All of these things are simply tools to move thoughts from brain to brain—so who cares if the tool is held in your hand, your throat, or your eye sockets? The digital age has made us a dual entity—a physical creature who interacts with its physical environment using its biological parts and a digital creature whose digital devices—whose digital parts —allow it to interact with the digital world.

And when you think of it like that, you realize how obvious it is to want to upgrade the medium that connects us to that world. This is the change Elon believes is actually happening when the magic goes into our brains:. The thing that would change is the interface—having a high-bandwidth interface to your digital enhancements. And in fact, output has gone backwards. It used to be, in your most frequent form, output would be ten-finger typing. We should be able to improve that by many orders of magnitude with a direct neural interface.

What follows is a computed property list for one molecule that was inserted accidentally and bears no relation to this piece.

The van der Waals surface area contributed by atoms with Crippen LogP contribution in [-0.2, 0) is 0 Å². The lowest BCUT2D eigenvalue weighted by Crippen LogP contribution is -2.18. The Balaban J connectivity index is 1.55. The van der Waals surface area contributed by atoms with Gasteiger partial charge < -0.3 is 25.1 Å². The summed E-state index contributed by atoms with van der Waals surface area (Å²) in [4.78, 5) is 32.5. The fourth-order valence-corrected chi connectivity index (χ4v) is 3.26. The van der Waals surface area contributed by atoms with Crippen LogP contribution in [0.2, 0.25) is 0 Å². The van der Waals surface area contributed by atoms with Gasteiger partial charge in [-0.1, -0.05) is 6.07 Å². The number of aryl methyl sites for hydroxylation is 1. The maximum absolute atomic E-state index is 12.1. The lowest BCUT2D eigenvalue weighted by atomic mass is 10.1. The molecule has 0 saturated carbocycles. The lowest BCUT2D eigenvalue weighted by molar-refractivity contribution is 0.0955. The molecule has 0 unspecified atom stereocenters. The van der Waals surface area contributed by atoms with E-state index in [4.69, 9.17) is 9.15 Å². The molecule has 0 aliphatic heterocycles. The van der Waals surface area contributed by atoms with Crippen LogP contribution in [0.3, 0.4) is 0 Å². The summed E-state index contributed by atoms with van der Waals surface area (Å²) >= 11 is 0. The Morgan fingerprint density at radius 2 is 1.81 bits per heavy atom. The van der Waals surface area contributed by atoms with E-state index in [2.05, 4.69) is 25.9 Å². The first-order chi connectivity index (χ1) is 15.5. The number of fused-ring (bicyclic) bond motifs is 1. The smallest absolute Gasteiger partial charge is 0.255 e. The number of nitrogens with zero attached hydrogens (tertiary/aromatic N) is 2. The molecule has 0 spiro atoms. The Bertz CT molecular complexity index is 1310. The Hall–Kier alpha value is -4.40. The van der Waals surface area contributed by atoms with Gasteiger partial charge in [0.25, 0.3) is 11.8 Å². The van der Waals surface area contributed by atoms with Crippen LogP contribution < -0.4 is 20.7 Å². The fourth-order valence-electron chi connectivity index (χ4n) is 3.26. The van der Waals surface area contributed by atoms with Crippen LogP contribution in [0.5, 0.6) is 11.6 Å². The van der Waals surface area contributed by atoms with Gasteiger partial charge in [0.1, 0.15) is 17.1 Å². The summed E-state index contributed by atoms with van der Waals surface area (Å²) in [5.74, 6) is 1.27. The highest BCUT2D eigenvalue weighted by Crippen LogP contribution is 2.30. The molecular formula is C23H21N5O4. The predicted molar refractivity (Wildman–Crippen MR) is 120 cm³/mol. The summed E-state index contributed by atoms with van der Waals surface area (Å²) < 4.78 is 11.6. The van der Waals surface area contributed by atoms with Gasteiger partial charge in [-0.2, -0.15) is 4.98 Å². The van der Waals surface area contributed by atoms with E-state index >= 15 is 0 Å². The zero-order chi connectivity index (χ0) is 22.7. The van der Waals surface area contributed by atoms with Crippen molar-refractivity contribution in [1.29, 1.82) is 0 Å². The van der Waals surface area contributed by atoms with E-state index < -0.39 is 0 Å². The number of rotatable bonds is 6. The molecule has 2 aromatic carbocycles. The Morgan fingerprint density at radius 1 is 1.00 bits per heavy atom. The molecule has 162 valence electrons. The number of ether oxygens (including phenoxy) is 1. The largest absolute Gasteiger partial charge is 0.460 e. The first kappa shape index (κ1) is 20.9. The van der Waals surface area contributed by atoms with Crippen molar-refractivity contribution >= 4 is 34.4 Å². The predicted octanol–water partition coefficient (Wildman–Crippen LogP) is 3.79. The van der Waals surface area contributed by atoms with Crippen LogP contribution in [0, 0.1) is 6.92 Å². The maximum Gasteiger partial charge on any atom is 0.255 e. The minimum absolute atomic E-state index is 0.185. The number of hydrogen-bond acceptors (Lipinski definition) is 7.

A whole-brain interface is that upgrade. It changes us from creatures whose primary and secondary layers live inside their heads and whose tertiary layer lives in their pocket, in their hand, or on their desk—. A wizard hat makes your brain into the device, allowing your thoughts to go straight from your head into the digital world. But in a wizard hat world, it would look more like this:. If information were a milkshake, bandwidth would be the width of the straw.

Today, the bandwidth-of-communication graph looks something like this:. So computers can suck up the milkshake through a giant pipe, a human thinking would be using a large, pleasant-to-use straw, while language would be a frustratingly tiny coffee stirrer straw and typing let alone texting would be like trying to drink a milkshake through a syringe needle—you might be able to get a drop out once a minute.

Moran Cerf has gathered data on the actual bandwidth of different parts of the nervous system and on this graph, he compares them to equivalent bandwidths in the computer world:. There are a bunch of concepts in your head that then your brain has to try to compress into this incredibly low data rate called speech or typing. And this is very lossy as well. This makes sense—nuance is like a high-resolution thought , which makes the file simply too big to transfer quickly through a coffee straw.